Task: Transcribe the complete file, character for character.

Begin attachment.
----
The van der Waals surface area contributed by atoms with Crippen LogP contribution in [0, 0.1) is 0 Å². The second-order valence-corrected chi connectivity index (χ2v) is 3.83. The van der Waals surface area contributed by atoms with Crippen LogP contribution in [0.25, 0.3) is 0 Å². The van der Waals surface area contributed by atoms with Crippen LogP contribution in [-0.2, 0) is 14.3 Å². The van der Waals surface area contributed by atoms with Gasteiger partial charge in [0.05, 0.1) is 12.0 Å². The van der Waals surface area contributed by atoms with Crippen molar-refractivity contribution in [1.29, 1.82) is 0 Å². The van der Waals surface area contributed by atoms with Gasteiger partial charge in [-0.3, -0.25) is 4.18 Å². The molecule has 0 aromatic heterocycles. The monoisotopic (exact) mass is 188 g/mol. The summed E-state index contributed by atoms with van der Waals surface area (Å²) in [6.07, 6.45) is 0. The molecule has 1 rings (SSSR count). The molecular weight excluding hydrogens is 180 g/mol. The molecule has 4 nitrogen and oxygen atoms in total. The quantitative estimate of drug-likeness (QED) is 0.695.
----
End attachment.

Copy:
The van der Waals surface area contributed by atoms with Crippen LogP contribution in [0, 0.1) is 0 Å². The second-order valence-corrected chi connectivity index (χ2v) is 3.83. The van der Waals surface area contributed by atoms with Crippen LogP contribution in [0.25, 0.3) is 0 Å². The van der Waals surface area contributed by atoms with Crippen LogP contribution in [-0.2, 0) is 14.3 Å². The van der Waals surface area contributed by atoms with Gasteiger partial charge in [0.05, 0.1) is 12.0 Å². The van der Waals surface area contributed by atoms with Crippen molar-refractivity contribution in [1.29, 1.82) is 0 Å². The van der Waals surface area contributed by atoms with Gasteiger partial charge in [-0.3, -0.25) is 4.18 Å². The molecule has 0 aromatic heterocycles. The monoisotopic (exact) mass is 188 g/mol. The summed E-state index contributed by atoms with van der Waals surface area (Å²) in [6.07, 6.45) is 0. The molecule has 1 rings (SSSR count). The molecular weight excluding hydrogens is 180 g/mol. The molecule has 4 nitrogen and oxygen atoms in total. The quantitative estimate of drug-likeness (QED) is 0.695.